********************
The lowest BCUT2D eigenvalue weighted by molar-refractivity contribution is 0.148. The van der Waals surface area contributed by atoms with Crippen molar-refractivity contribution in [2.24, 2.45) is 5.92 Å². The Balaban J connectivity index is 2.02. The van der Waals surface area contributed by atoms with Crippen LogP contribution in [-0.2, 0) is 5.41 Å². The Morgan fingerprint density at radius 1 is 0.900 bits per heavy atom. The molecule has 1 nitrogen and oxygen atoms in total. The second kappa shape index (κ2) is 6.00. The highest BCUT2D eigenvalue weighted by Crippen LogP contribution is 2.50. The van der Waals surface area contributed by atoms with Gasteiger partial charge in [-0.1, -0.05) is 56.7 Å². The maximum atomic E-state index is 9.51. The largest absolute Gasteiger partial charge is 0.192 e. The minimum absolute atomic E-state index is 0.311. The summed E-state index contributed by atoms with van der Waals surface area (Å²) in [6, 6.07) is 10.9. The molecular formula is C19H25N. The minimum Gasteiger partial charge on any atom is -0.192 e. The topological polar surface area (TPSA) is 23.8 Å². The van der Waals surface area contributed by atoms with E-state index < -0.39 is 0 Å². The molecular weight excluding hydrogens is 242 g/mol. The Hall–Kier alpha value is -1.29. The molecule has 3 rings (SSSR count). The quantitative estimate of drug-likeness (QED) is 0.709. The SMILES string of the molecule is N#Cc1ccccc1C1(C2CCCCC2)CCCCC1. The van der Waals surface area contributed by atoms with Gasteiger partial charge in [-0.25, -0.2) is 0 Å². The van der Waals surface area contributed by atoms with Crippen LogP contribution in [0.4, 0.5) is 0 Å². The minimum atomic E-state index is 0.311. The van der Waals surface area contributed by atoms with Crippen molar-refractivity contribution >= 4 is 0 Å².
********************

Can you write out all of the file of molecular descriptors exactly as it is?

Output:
The lowest BCUT2D eigenvalue weighted by molar-refractivity contribution is 0.148. The van der Waals surface area contributed by atoms with Crippen molar-refractivity contribution in [2.24, 2.45) is 5.92 Å². The Balaban J connectivity index is 2.02. The van der Waals surface area contributed by atoms with Crippen LogP contribution in [-0.2, 0) is 5.41 Å². The Morgan fingerprint density at radius 1 is 0.900 bits per heavy atom. The molecule has 1 nitrogen and oxygen atoms in total. The second kappa shape index (κ2) is 6.00. The highest BCUT2D eigenvalue weighted by Crippen LogP contribution is 2.50. The van der Waals surface area contributed by atoms with Gasteiger partial charge in [-0.1, -0.05) is 56.7 Å². The maximum atomic E-state index is 9.51. The largest absolute Gasteiger partial charge is 0.192 e. The minimum absolute atomic E-state index is 0.311. The summed E-state index contributed by atoms with van der Waals surface area (Å²) in [6, 6.07) is 10.9. The molecular formula is C19H25N. The minimum Gasteiger partial charge on any atom is -0.192 e. The topological polar surface area (TPSA) is 23.8 Å². The van der Waals surface area contributed by atoms with E-state index < -0.39 is 0 Å². The molecular weight excluding hydrogens is 242 g/mol. The Hall–Kier alpha value is -1.29. The molecule has 3 rings (SSSR count). The quantitative estimate of drug-likeness (QED) is 0.709. The SMILES string of the molecule is N#Cc1ccccc1C1(C2CCCCC2)CCCCC1. The van der Waals surface area contributed by atoms with Gasteiger partial charge in [-0.25, -0.2) is 0 Å². The van der Waals surface area contributed by atoms with Crippen LogP contribution in [0.4, 0.5) is 0 Å². The minimum atomic E-state index is 0.311. The van der Waals surface area contributed by atoms with Crippen molar-refractivity contribution >= 4 is 0 Å².